The normal three-year statute of limitations for assessments does not apply in cases of fraud in combination with an unfiled return.  That means that the IRS can assess the tax at any time in the future.

Defense Against Fraud Penalties

Taxpayers may attempt to argue a reasonable cause defense to avoid this penalty.  This is based on facts and circumstances.

 


Fraud on a Filed Tax Return – Section 6663


 

If the IRS believes that the taxpayer filed a fraudulent tax return, then the IRS may impose a civil fraud penalty equal to 75% of the understated tax.

Filing a subsequent amended return after the due date to correct the fraud will not eliminate the imposition of penalties.

Here too, the normal three-year statute of limitations for assessments does not apply in cases of fraud on a filed return.  This means that the IRS can audit the taxpayer at any time in the future if there is fraud.

Defense Against Fraud Penalties

Taxpayers may attempt to argue a reasonable cause defense to avoid this penalty.  This is based on facts and circumstances.

 


Accuracy-Related Penalty – Section 6662


 

The accuracy-related penalty does not relate to whether or not the return was filed late.  Rather, the IRS imposes a 20% accuracy-related penalty for any of the following:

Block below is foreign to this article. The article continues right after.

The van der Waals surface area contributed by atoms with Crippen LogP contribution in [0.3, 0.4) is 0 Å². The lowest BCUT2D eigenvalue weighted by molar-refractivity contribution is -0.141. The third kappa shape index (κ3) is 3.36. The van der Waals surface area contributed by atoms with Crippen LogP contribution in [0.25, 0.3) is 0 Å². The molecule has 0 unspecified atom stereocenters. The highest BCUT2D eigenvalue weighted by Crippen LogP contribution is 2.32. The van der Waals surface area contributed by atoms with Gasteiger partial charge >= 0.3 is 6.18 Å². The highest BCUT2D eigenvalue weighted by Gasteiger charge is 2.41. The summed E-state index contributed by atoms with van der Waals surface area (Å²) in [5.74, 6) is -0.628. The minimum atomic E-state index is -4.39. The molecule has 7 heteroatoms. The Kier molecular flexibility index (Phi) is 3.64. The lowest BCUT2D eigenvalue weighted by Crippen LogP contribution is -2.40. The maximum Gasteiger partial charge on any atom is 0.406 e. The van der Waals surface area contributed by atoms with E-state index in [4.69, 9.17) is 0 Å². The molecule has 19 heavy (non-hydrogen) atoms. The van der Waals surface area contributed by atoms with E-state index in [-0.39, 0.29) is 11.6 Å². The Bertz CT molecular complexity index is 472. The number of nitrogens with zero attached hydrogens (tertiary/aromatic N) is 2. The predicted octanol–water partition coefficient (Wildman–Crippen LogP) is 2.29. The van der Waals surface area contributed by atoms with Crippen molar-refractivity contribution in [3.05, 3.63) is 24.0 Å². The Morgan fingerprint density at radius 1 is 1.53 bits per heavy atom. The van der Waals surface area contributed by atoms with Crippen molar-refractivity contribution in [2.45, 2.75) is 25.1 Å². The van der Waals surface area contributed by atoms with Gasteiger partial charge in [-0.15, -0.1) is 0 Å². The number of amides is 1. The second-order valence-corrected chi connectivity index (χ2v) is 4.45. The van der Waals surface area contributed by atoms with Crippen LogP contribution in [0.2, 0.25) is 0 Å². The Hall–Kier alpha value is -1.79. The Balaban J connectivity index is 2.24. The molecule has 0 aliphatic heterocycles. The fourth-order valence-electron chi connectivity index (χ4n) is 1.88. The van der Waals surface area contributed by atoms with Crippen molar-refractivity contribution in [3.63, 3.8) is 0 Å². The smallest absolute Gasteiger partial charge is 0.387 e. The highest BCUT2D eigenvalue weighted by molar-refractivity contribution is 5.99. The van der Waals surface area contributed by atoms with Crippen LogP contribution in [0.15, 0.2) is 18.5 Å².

• Negligence or disregard of rules or regulations (most common)
  • Substantial understatement of income tax (most common)
  • Substantial valuation misstatement
  • Substantial overstatement of pension liabilities
  • Substantial estate or gift tax valuation understatement
  • Disallowance of claimed tax benefits by reason of a transaction lacking economic substance or failing to meet the requirements of any similar rule of law
  • Undisclosed foreign financial asset understatement
  • Inconsistent estate basis

 

Accuracy-related penalties are often imposed as a result of an IRS audit.

The way to protect oneself from an accuracy-related penalty is to prove that the you had a reasonable basis for a position taken on a tax return.  Reasonable basis means that the position taken on a return is based on statutes, regulations, revenue rulings or case law.

 

Defenses Against Accuracy-Related Penalties

Taxpayers may attempt to argue a reasonable cause defense to avoid this penalty.  This is based on facts and circumstances.  The most common defense against the accuracy-related penalty is reliance on a tax professional.

In addition, reasonable basis or substantial authority may be used as defenses against the accuracy-related penalties.  The difference between the two standards generally relates to the the likelihood of success if challenged upon audit.